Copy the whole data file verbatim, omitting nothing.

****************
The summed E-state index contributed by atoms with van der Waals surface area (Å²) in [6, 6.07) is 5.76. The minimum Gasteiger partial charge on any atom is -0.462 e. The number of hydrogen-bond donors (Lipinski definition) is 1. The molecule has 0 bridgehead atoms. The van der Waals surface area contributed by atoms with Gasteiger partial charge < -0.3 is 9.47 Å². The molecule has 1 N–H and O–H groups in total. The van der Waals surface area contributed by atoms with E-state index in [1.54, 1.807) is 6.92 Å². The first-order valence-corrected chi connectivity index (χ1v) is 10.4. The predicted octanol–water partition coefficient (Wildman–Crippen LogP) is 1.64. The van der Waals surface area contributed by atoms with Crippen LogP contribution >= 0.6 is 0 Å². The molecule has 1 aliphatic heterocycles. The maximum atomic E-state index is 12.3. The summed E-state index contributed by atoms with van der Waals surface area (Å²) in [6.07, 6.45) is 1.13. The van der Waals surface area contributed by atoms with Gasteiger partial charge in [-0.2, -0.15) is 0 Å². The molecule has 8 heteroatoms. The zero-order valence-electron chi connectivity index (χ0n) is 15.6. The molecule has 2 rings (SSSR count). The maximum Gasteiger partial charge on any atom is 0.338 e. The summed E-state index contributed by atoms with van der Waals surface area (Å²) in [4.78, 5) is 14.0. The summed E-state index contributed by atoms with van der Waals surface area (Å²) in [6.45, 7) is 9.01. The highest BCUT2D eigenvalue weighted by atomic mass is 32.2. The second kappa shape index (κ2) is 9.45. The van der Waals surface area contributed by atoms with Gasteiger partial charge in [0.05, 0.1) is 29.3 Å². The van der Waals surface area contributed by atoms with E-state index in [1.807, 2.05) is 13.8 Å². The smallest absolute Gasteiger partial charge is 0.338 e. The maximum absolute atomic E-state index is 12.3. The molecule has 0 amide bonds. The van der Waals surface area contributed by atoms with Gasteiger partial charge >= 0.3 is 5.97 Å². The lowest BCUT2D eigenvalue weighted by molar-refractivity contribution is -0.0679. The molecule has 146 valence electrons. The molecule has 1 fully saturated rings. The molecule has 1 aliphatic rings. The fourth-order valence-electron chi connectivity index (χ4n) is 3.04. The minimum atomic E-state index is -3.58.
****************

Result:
The summed E-state index contributed by atoms with van der Waals surface area (Å²) in [6, 6.07) is 5.76. The minimum Gasteiger partial charge on any atom is -0.462 e. The number of hydrogen-bond donors (Lipinski definition) is 1. The molecule has 0 bridgehead atoms. The van der Waals surface area contributed by atoms with Gasteiger partial charge < -0.3 is 9.47 Å². The molecule has 1 N–H and O–H groups in total. The van der Waals surface area contributed by atoms with E-state index in [1.54, 1.807) is 6.92 Å². The first-order valence-corrected chi connectivity index (χ1v) is 10.4. The predicted octanol–water partition coefficient (Wildman–Crippen LogP) is 1.64. The van der Waals surface area contributed by atoms with Crippen LogP contribution >= 0.6 is 0 Å². The molecule has 1 aliphatic heterocycles. The maximum atomic E-state index is 12.3. The summed E-state index contributed by atoms with van der Waals surface area (Å²) in [6.07, 6.45) is 1.13. The van der Waals surface area contributed by atoms with Gasteiger partial charge in [-0.2, -0.15) is 0 Å². The molecule has 8 heteroatoms. The zero-order valence-electron chi connectivity index (χ0n) is 15.6. The molecule has 2 rings (SSSR count). The maximum Gasteiger partial charge on any atom is 0.338 e. The summed E-state index contributed by atoms with van der Waals surface area (Å²) in [4.78, 5) is 14.0. The summed E-state index contributed by atoms with van der Waals surface area (Å²) in [6.45, 7) is 9.01. The highest BCUT2D eigenvalue weighted by atomic mass is 32.2. The second kappa shape index (κ2) is 9.45. The van der Waals surface area contributed by atoms with Gasteiger partial charge in [0.05, 0.1) is 29.3 Å². The van der Waals surface area contributed by atoms with E-state index in [1.807, 2.05) is 13.8 Å². The smallest absolute Gasteiger partial charge is 0.338 e. The maximum absolute atomic E-state index is 12.3. The molecule has 0 amide bonds. The van der Waals surface area contributed by atoms with Gasteiger partial charge >= 0.3 is 5.97 Å². The lowest BCUT2D eigenvalue weighted by molar-refractivity contribution is -0.0679. The molecule has 146 valence electrons. The molecule has 1 fully saturated rings. The molecule has 1 aliphatic rings. The fourth-order valence-electron chi connectivity index (χ4n) is 3.04. The minimum atomic E-state index is -3.58.